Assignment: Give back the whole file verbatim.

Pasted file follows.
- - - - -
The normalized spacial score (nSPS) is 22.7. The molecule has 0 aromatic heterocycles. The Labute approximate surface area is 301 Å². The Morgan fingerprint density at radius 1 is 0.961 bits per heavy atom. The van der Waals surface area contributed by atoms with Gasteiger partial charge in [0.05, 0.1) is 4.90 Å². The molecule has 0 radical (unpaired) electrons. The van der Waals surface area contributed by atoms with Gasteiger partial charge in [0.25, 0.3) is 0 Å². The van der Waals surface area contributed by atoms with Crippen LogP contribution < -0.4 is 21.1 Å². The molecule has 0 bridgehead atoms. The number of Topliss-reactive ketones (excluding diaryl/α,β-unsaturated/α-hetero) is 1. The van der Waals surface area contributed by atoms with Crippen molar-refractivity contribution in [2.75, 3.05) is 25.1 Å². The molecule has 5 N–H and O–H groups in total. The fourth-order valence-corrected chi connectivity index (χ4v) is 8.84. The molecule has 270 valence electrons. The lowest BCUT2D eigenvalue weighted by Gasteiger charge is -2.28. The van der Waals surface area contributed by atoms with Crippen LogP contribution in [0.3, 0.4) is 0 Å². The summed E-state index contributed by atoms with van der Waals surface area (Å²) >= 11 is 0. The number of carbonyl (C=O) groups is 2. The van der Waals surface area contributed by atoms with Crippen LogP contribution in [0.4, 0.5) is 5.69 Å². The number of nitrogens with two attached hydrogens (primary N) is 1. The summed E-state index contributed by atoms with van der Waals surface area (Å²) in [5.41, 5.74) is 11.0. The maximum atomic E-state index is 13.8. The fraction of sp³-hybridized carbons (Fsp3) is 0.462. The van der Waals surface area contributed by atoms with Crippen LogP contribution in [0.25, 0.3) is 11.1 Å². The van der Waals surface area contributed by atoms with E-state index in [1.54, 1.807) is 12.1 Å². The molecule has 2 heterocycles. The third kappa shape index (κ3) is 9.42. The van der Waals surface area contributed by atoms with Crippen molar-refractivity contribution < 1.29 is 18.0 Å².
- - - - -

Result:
The normalized spacial score (nSPS) is 22.7. The molecule has 0 aromatic heterocycles. The Labute approximate surface area is 301 Å². The Morgan fingerprint density at radius 1 is 0.961 bits per heavy atom. The van der Waals surface area contributed by atoms with Gasteiger partial charge in [0.05, 0.1) is 4.90 Å². The molecule has 0 radical (unpaired) electrons. The van der Waals surface area contributed by atoms with Gasteiger partial charge in [0.25, 0.3) is 0 Å². The van der Waals surface area contributed by atoms with Crippen LogP contribution < -0.4 is 21.1 Å². The molecule has 0 bridgehead atoms. The number of Topliss-reactive ketones (excluding diaryl/α,β-unsaturated/α-hetero) is 1. The van der Waals surface area contributed by atoms with Crippen molar-refractivity contribution in [2.75, 3.05) is 25.1 Å². The molecule has 5 N–H and O–H groups in total. The fourth-order valence-corrected chi connectivity index (χ4v) is 8.84. The molecule has 270 valence electrons. The lowest BCUT2D eigenvalue weighted by Gasteiger charge is -2.28. The van der Waals surface area contributed by atoms with Crippen LogP contribution in [0.3, 0.4) is 0 Å². The summed E-state index contributed by atoms with van der Waals surface area (Å²) >= 11 is 0. The number of carbonyl (C=O) groups is 2. The van der Waals surface area contributed by atoms with Crippen LogP contribution in [0.4, 0.5) is 5.69 Å². The number of nitrogens with two attached hydrogens (primary N) is 1. The summed E-state index contributed by atoms with van der Waals surface area (Å²) in [5.41, 5.74) is 11.0. The maximum atomic E-state index is 13.8. The fraction of sp³-hybridized carbons (Fsp3) is 0.462. The van der Waals surface area contributed by atoms with Crippen LogP contribution in [0.25, 0.3) is 11.1 Å². The van der Waals surface area contributed by atoms with E-state index in [1.54, 1.807) is 12.1 Å². The molecule has 2 heterocycles. The third kappa shape index (κ3) is 9.42. The van der Waals surface area contributed by atoms with Crippen molar-refractivity contribution < 1.29 is 18.0 Å².